Trial ID or NCT#
Chronic pain is a major healthcare problem with an annual cost of above $600 billion. The quality of data available for treatments of chronic pain is not optimal. Generalizability of explanatory randomized controlled trial data is problematic as these trials exclude up to 90% of patients: leaving out real-world patients with serious medical and psychological comorbidities. Pragmatic trials embedded in patient care compare effectiveness of currently used treatments in real-world application leading to findings that generalize to broader range of patients. The changes in clinical practice and workflow necessary to integrate this type of research within patient care present pragmatic challenges. In this research, the overall objective is to overcome these challenges using an open-source learning health care system - CHOIR. CHOIR is currently used to track patients' clinical trajectory and treatment response across multiple academic sites resulting in over 25 publications characterizing chronic pain. Through the pilot studies, the investigators have already developed a point-of-care randomization for CHOIR that facilitates integration of research and patient care by allowing the physicians to randomize patients during clinic visits. The investigators have already demonstrated feasibility of the randomization and data collection platform in two ongoing pilot pragmatic clinical trials. The investigators are proposing to better integrate pragmatic research within clinical practice through conducting a randomized comparative effectiveness trial in 450 patients with chronic pain comparing effectiveness of anti-convulsants and anti-depressants (two most commonly used classes of medications for treatment of chronic pain). The investigators will also perform a qualitative interview with all physicians in our clinic to study the impact of integrating pragmatic research into clinical care. The investigators will use the data available in CHOIR as well as the real-world data generated from this clinical trial to build, validate and test a model to predict what clinical characteristics can predict response to either of these classes of medications. The proposed study is the first step to use flexible point-of-care randomization to compare effectiveness of different treatments in different subgroups of patients whenever equipoise exists. The prediction model will guide decision making process of clinicians choosing between these medications based on clinical characteristics of individual patients.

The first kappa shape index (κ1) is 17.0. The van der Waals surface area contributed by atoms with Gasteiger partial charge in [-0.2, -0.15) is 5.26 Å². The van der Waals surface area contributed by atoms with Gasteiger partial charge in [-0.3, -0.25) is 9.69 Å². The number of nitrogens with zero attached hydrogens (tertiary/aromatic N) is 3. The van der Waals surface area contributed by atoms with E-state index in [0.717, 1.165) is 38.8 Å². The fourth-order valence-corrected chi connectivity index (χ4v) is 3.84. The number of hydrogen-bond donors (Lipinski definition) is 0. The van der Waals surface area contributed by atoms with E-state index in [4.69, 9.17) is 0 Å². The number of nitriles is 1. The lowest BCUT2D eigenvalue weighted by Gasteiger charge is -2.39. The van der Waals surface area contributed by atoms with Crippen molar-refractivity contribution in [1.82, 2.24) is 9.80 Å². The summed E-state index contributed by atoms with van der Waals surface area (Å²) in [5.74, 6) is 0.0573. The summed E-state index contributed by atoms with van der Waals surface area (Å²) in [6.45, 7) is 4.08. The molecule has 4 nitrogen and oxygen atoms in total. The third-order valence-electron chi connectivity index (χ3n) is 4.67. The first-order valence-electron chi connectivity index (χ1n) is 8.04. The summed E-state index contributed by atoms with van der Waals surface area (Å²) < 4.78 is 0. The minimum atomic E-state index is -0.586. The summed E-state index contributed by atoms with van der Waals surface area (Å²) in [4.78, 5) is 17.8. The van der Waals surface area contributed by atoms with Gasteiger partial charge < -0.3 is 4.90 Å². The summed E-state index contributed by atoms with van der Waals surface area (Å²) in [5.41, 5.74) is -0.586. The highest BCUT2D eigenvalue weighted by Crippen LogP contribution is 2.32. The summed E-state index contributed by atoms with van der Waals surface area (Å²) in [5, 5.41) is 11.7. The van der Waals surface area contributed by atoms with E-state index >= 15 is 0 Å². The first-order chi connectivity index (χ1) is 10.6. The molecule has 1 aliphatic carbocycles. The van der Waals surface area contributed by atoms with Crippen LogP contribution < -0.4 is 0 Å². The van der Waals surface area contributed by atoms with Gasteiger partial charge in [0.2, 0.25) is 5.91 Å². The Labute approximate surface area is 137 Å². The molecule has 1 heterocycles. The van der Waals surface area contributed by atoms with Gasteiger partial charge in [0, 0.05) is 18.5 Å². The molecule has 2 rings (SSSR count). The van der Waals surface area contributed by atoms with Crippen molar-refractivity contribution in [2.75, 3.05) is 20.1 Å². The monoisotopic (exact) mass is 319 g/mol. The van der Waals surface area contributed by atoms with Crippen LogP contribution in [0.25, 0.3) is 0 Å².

Integrating Pragmatic Comparative Effectiveness Research Into a Tertiary Pain Management Center
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Vafi Salmasi, MD